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Kitty Hawk 1/32 P39Q/N Aircobra


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Kitty Hawk P-39Q/N Aircobra


Available from many online-stores around £53.99



The Bell P-39 Airacobra was one of the principal American fighter aircraft in service when the United States enteredWorld War II. The P-39 was used with great success by the Soviet Air Force, which scored the highest number of individual kills attributed to any U.S. fighter type.  Other major users of the type included the Free French, theRoyal Air Force, the United States Army Air Forces, and the Italian Co-Belligerent Air Force.

Designed by Bell Aircraft, it had an innovative layout, with the engine installed in the center fuselage, behind the pilot, and driving a tractor propeller via a long shaft. It was also the first fighter fitted with a tricycle undercarriage. Although its mid-engine placement was innovative, the P-39 design was handicapped by the absence of an efficient turbo-supercharger, limiting it to low-altitude work. As such it was rejected by the RAF for use over western Europe and passed over to the USSR where performance at high altitude was less important.

Together with the derivative P-63 Kingcobra, the P-39 was one of the most successful fixed-wing aircraft manufactured by Bell.

The above taken from Wikipedia at https://en.wikipedia.org/wiki/Bell_P-39_Airacobra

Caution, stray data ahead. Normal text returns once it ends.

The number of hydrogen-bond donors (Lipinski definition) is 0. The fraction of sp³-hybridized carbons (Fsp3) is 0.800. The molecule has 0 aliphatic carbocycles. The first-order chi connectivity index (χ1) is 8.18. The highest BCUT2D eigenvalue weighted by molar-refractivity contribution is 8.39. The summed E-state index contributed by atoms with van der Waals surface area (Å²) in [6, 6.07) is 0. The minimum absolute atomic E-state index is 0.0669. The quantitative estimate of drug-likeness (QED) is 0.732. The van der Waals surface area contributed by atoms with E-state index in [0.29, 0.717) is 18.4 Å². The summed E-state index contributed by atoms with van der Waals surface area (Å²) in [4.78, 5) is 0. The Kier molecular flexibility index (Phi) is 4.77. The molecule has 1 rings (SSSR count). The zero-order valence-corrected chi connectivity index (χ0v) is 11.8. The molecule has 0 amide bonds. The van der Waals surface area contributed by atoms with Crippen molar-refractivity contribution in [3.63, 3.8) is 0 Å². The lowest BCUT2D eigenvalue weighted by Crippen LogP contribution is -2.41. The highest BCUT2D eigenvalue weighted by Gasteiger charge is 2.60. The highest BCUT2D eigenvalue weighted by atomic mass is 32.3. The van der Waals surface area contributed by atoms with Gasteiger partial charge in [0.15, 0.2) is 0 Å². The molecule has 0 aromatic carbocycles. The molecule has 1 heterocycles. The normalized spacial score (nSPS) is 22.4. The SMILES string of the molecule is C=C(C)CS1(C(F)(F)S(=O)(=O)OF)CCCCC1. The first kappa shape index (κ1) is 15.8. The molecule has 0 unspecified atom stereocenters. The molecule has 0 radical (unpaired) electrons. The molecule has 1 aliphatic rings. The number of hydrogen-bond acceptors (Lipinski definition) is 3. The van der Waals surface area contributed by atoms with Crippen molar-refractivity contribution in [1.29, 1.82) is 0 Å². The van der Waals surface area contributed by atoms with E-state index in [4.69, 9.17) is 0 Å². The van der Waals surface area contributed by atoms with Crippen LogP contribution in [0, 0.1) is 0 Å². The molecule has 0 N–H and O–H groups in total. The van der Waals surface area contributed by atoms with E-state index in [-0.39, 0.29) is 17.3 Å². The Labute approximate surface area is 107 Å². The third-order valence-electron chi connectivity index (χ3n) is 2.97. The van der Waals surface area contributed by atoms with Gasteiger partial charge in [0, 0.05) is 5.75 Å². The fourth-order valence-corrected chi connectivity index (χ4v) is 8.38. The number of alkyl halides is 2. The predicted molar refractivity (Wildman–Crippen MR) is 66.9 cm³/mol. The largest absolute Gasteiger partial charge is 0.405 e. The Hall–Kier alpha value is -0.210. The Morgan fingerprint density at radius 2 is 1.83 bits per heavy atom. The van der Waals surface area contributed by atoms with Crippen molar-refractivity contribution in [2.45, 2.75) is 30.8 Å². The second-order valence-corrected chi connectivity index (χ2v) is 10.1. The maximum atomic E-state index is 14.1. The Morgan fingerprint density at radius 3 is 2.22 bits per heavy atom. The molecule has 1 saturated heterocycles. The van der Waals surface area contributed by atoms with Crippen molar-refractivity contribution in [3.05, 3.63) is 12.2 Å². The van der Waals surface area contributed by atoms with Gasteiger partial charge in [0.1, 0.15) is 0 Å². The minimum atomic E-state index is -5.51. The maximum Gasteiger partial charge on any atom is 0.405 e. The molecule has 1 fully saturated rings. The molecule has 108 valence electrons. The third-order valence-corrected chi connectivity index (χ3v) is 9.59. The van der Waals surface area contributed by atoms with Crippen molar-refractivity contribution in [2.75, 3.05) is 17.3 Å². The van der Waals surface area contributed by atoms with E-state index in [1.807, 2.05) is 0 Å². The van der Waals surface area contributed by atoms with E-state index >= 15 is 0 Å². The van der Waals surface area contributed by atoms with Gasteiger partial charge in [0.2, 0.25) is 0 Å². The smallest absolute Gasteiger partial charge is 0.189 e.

The Kit and Contents.

The kit comes in a sturdy box, with some great artwork on the front and sides showing the various painting and markings options.  The box isnt particularly large or particularly stuffed with parts and there is some room inside for the parts to move about.

The breakdown of the parts in the box is:

8 Standard Grey Plastic Parts,

1 Clear Plastic Parts,

1 PE Fret,

2 decal sheets (one large one small),

1 Set of Instructions with attached painting guides.

All the sprues are individually bagged and there are two sprues attached to each other for the grey plastic parts.  The plastis seems to be up to the usual Kitty Hawk standard and there is no sign of flash on any of the parts.  The clear parts are very clear and come in a protective cardboard box as well as the usual bag.  The decals look to be very well printed, in register and there are some really nice schemes included in the kit, more of that later.  The small PE fret is a couple of what looks like intake grills and the pilots harness straps. 

The build is pretty standard in that it starts with cockpit interior, the fuselage and then wings, undercarriage and weapons.  Whats different is the location of the engine which is behind the pilot seat and there is a full engine included here in the kit.  

The usual limitations of plastic are there in the cockpit and some of the smaller parts.  The engine looks good and the maybe the engine cover panels themselves could be a little thinner in etch but Im sure the usual suspects will create some update sets for this kit.

The Sprues.

The 9 sprues are as follows:

Sprues A and B:

These sprues are joined and they consist of the wings, some undercarriage pieces and the control surfaces for the wings.


Sprues C and D:

These sprues are joined and consist of cockpit and fuselage interior pieces.  


Sprue E and F:

These sprues are joined and cosist of the Fuselage sides, panels and the the propellor and its spinner (of which there is a choice of two).



Sprue G and H:

These sprues are joined and they consist of more fuselage interior parts included the engine and its parts.  They also include the horizontal tail surfaces and some of the other exterior appendages including bombs.



Sprue GP the 'Glass Parts':

This sprue is the Cockpit Glass and the side widows for the car style doors.  It also includes the anti-collision and wing marker lights.


The small PE Fret: